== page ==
A Dutch appeals court has issued a landmark ruling holding the Dutch state accountable for the killing of three Bosnian Muslim men during the 1995 massacre in the Bosnian town of Srebrenica.
The court found the Dutch government responsible for the killings because, as a court spokeswoman announced, the Dutch peacekeeping troops stationed there "should not have handed them over" to invading Bosnian Serb forces.
The court has ordered that compensation be paid to the victims' families.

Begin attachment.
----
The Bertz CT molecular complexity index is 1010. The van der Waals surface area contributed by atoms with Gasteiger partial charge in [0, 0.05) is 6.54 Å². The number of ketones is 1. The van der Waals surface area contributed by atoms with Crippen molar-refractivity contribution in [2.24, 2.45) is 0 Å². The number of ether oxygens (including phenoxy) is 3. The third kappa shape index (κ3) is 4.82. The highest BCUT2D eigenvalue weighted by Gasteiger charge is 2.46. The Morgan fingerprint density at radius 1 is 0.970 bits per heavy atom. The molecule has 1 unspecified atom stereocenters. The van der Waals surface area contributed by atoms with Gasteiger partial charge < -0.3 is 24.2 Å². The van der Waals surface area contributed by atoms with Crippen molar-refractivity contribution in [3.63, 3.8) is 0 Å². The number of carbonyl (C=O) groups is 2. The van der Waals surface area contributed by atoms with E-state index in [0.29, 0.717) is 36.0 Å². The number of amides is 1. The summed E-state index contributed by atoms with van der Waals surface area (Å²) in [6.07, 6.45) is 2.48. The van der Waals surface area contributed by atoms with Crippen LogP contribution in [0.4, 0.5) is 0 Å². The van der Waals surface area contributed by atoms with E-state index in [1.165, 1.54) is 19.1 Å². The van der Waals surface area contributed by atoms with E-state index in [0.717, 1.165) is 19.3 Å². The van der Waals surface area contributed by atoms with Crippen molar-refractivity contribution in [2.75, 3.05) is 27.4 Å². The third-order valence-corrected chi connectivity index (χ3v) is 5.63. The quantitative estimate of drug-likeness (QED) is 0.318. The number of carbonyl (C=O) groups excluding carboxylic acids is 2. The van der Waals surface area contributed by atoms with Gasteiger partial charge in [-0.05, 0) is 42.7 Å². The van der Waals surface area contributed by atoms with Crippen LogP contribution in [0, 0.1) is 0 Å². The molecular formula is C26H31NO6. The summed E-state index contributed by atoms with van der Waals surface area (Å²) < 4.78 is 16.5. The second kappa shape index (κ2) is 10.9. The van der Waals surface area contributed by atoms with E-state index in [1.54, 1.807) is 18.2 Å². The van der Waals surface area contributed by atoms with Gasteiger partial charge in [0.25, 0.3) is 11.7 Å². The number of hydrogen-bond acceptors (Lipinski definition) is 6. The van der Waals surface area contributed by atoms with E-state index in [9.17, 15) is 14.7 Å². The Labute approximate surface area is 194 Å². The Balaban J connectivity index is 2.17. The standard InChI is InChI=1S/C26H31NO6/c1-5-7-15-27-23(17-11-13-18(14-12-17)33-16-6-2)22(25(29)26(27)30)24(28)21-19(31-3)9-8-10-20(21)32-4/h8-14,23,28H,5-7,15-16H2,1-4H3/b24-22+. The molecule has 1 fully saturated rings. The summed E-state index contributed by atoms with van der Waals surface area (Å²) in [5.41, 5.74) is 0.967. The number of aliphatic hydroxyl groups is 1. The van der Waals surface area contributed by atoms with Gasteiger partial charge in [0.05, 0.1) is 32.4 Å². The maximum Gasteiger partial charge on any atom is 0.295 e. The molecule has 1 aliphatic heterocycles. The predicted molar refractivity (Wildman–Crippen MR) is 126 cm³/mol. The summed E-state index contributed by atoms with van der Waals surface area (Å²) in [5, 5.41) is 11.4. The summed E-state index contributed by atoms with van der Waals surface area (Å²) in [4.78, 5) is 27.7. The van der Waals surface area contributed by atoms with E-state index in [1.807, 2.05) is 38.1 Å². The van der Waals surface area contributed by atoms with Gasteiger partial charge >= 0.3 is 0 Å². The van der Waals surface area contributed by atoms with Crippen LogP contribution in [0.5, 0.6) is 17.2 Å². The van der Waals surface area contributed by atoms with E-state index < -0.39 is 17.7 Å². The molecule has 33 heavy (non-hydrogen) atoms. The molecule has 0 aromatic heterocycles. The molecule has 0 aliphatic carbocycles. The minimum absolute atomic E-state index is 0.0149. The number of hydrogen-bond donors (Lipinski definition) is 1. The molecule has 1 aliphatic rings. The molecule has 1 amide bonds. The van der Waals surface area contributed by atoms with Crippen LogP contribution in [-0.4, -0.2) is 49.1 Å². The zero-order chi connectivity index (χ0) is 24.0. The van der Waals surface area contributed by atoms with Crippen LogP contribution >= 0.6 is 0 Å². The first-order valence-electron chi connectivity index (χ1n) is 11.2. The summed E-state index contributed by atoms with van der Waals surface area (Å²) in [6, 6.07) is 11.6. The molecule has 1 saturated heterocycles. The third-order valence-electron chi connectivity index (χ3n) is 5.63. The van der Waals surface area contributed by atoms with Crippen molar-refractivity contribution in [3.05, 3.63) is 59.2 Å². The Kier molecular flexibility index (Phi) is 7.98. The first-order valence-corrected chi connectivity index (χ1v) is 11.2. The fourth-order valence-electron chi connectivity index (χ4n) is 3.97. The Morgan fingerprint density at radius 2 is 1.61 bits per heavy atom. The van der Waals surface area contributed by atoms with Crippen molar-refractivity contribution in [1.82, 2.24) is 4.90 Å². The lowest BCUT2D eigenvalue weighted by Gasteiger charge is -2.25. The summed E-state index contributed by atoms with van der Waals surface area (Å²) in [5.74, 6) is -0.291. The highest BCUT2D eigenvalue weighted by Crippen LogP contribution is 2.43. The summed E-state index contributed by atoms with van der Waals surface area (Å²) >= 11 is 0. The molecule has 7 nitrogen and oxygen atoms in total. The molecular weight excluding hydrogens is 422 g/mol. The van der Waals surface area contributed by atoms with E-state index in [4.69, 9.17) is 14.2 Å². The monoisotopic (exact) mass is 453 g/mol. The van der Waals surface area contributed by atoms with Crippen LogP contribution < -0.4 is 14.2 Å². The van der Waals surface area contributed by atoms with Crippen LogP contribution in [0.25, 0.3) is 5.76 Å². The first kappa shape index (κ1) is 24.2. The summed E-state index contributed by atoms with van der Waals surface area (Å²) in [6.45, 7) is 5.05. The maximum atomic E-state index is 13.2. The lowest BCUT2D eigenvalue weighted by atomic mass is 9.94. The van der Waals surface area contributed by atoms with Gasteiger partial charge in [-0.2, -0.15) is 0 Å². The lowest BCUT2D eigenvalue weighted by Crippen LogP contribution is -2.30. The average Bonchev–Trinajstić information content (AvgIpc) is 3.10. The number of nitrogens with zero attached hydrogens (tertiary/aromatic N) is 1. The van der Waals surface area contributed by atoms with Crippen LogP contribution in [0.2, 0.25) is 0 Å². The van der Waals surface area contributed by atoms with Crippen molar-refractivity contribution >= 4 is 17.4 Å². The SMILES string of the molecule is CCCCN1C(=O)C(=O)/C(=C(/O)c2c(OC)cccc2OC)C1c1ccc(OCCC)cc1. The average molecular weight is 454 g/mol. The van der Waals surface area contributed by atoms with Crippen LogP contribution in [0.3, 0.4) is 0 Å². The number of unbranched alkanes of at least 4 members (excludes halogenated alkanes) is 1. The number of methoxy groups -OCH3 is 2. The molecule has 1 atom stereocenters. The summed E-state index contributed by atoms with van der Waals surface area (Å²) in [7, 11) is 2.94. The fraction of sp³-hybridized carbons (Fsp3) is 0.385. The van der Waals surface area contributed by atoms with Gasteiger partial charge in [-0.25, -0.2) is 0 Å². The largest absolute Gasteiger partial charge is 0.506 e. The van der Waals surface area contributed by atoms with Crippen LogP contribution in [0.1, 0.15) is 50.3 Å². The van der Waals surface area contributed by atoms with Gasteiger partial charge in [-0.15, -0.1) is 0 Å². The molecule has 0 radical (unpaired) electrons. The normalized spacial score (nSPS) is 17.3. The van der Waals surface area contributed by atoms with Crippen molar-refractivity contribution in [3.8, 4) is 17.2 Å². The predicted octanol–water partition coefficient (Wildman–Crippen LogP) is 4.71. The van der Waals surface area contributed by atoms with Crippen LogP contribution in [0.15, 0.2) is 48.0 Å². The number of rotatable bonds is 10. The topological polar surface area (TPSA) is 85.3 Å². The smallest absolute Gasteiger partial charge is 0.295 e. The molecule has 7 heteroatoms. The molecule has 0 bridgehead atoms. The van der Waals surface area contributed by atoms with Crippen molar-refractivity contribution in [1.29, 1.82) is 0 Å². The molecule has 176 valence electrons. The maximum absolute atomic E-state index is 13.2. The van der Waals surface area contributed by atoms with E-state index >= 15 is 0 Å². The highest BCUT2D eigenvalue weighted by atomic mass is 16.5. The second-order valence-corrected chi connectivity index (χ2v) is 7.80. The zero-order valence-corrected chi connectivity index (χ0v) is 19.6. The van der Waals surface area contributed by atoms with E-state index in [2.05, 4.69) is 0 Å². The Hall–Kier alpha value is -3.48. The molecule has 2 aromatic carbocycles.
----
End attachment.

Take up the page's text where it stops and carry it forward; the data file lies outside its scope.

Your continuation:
Srebrenica was a UN-declared "safe haven" protected by Dutch peacekeeping troops when Bosnian Serb forces invaded the town and systematically killed 8,000 Bosniak men and boys.
The Dutch government says its soldiers were abandoned by the UN during the incident.
Today's case was brought forward by Hasan Nuhanovic, an interpreter who lost his brother and father in the massacre, and relatives of Srebrenica victim Rizo Mustafic.
Observers say the ruling could allow for other victims to claim compensation from the Dutch state.
compiled from agency reports